[R] eigenvalues of a circulant matrix
Rolf Turner
rolf at math.unb.ca
Mon May 2 16:07:26 CEST 2005
I just Googled around a bit and found definitions of Toeplitz and
circulant matrices as follows:
A Toeplitz matrix is any n x n matrix with values constant along each
(top-left to lower-right) diagonal. matrix has the form
a_0 a_1 . . . . ... a_{n-1}
a_{-1} a_0 a_1 ... a_{n-2}
a_{-2} a_{-1} a_0 a_1 ... .
. . . . . .
. . . . . .
. . . . . .
a_{-(n-1)} a_{-(n-2)} ... a_1 a_0
(A Toeplitz matrix ***may*** be symmetric.)
A circulant matrix is an n x n matrix whose rows are composed of
cyclically shifted versions of a length-n vector. For example, the
circulant matrix on the vector (1, 2, 3, 4) is
4 1 2 3
3 4 1 2
2 3 4 1
1 2 3 4
So circulant matrices are a special case of Toeplitz matrices.
However a circulant matrix cannot be symmetric.
The eigenvalues of the forgoing circulant matrix are 10, 2 + 2i,
2 - 2i, and 2 --- certainly not roots of unity. Bellman may have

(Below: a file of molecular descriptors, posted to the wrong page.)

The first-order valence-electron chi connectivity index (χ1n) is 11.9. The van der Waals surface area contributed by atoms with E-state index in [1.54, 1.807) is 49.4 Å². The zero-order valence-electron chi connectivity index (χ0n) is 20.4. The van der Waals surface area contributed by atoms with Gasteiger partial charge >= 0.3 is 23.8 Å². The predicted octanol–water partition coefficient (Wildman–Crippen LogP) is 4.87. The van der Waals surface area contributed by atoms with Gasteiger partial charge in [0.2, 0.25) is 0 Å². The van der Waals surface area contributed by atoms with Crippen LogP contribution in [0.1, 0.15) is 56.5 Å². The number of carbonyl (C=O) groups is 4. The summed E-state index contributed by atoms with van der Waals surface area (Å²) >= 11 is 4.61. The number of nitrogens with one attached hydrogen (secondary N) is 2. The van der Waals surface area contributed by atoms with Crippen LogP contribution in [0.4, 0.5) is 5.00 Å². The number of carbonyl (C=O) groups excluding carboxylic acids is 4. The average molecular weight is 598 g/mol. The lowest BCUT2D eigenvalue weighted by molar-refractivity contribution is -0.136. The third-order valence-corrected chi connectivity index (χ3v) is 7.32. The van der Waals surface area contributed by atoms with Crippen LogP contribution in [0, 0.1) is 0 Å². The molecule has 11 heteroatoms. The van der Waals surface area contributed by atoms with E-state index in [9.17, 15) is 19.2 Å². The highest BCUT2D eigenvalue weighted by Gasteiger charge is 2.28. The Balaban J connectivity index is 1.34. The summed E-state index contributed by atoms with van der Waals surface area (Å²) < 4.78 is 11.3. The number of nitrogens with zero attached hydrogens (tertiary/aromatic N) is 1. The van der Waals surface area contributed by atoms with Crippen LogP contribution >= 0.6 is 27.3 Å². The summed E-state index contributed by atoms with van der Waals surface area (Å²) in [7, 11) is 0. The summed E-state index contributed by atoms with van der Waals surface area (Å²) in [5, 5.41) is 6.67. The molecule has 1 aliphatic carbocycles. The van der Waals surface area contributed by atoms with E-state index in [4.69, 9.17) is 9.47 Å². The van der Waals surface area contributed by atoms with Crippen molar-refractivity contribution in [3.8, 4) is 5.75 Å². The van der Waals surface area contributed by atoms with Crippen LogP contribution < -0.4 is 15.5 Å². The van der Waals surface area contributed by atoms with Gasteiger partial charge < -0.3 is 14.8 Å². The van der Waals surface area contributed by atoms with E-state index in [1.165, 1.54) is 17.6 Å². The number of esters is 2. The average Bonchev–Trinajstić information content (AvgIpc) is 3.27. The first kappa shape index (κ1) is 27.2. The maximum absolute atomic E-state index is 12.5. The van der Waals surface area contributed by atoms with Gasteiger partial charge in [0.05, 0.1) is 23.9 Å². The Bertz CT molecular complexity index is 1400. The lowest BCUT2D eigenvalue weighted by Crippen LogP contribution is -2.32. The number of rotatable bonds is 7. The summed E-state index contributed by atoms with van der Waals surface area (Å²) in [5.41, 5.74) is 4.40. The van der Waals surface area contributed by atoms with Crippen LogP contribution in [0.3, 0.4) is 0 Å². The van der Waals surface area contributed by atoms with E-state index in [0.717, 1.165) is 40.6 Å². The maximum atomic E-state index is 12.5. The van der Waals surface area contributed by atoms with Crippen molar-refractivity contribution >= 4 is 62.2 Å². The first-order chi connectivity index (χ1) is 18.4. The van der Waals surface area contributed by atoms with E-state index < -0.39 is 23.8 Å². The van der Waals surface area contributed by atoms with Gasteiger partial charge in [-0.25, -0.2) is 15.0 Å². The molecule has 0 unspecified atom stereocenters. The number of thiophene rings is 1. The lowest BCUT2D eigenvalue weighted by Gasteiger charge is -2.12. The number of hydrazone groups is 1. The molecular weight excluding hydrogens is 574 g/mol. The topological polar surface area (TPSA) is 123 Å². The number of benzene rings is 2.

been talking about the particular (important) case of a circulant
matrix where the vector from which it is constructed is a canonical
basis vector e_i with a 1 in the i-th slot and zeroes elsewhere.
Such a matrix is in fact a unitary matrix (operator), whence its
spectrum is contained in the unit circle; its eigenvalues are indeed
n-th roots of unity.
Such matrices are related to the unilateral shift operator on
Hilbert space (which is the ``primordial'' Toeplitz operator).
It arises as multiplication by z on H^2 --- the ``analytic''
elements of L^2 of the unit circle.
On (infinite dimensional) Hilbert space the unilateral shift
looks like
0 0 0 0 0 ...
1 0 0 0 0 ...
0 1 0 0 0 ...
0 0 1 0 0 ...
. . . . . ...
. . . . . ...
which maps e_0 to e_1, e_1 to e_2, e_2 to e_3, ... on and on
forever. On (say) 4 dimensional space we can have a unilateral
shift operator/matrix
0 0 0 0
1 0 0 0
0 1 0 0
0 0 1 0
but its range is a 3 dimensional subspace (e_4 gets ``killed'').
The ``corresponding'' circulant matrix is
0 0 0 1
1 0 0 0
0 1 0 0
0 0 1 0
which is an onto mapping --- e_4 gets sent back to e_1.
I hope this clears up some of the confusion.
cheers,
Rolf Turner
rolf at math.unb.ca
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